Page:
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Lenten Devotions: Mini-Resurrection

by | Apr 13, 2023 | Lenten Devotions, Resurrection

“And Jesus cried out again with a loud voice and yielded up His spirit. … And the earth shook, and the rocks were split. The tombs also were opened. And many bodies of the saints who had fallen asleep were raised, and coming out of the tombs after His resurrection they went into the holy city and appeared to many.”

(Matthew 27:50, 51b, 52-53 ESV)

The whole story is very odd. Jesus dies, the tombs break open, and many people are raised from the dead, making their way into the city of Jerusalem a couple days later. There must have been a lot of freaked-out people!

The first, I imagine, would be the resurrected people themselves. Some of them would have been dead for weeks, months, maybe even years. Now suddenly they find themselves back in the life they thought was over. No wonder it took them a while to find their way home again!

And then there’s the families, opening the door to find Uncle Ephraim or Grandma Sarah standing there smiling and alive. Imagine the fear, the joy, the utter confusion. Because these people weren’t zombies—they could eat and drink and hug and dance. They were truly alive—but why?

Someone finally figured it out. They were alive because Jesus had died—and somehow His death broke the power of death. Their mini-resurrection is a foretaste of the time when Jesus returns in His glory and the whole earth rises to stand before Him. Already His death has broken the power of death over us, and His resurrection means that we, too, shall rise—to be with Him in joy and love forever.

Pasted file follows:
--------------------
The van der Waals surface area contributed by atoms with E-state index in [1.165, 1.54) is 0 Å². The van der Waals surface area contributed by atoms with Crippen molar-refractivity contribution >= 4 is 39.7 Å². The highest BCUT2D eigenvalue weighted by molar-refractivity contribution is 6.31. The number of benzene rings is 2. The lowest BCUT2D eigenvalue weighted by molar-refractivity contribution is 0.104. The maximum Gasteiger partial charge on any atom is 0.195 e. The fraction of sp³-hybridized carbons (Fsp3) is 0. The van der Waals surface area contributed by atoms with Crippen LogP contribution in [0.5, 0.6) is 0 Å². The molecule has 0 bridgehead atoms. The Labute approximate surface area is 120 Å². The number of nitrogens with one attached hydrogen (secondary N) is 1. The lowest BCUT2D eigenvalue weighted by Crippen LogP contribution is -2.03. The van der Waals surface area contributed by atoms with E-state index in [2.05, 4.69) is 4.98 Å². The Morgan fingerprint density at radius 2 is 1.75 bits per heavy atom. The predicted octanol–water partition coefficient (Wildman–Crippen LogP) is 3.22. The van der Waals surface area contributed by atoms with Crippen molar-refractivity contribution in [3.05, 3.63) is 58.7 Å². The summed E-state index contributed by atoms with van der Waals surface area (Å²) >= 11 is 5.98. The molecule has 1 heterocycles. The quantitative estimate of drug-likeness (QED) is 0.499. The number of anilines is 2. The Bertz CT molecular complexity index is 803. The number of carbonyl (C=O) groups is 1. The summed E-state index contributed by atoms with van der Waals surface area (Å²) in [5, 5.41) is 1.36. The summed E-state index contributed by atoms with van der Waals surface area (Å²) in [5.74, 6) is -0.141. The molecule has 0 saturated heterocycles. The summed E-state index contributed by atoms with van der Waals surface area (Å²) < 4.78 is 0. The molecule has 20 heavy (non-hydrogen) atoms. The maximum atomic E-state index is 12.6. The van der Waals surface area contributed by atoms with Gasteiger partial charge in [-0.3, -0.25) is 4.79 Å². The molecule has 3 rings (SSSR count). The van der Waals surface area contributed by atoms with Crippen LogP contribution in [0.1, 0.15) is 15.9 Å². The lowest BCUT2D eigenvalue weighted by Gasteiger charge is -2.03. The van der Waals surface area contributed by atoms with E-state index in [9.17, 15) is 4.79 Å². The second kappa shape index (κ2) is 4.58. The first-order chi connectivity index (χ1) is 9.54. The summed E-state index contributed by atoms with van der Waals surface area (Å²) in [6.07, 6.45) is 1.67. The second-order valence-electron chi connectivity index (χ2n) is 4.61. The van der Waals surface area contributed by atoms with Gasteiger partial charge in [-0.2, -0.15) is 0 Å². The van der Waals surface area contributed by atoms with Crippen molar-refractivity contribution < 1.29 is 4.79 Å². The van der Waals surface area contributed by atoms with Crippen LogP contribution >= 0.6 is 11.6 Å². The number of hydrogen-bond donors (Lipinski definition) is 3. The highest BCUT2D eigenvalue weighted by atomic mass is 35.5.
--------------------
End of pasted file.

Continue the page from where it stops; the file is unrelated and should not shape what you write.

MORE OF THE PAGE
We Pray: Lord, thank You for bringing me from death to life, even now. Amen.

Reflection Questions:
* What do you imagine the newly alive people did next?
* If this happened to your family, would you have publicized it? Why or why not?
* What difference does the promise of your own resurrection make in your life right now? Lenten Devotions were written by Dr. Kari Vo.
Originally published in The Lutheran Hour on April 8, 2023
Used by permission from International Lutheran Laymen’s League, all rights

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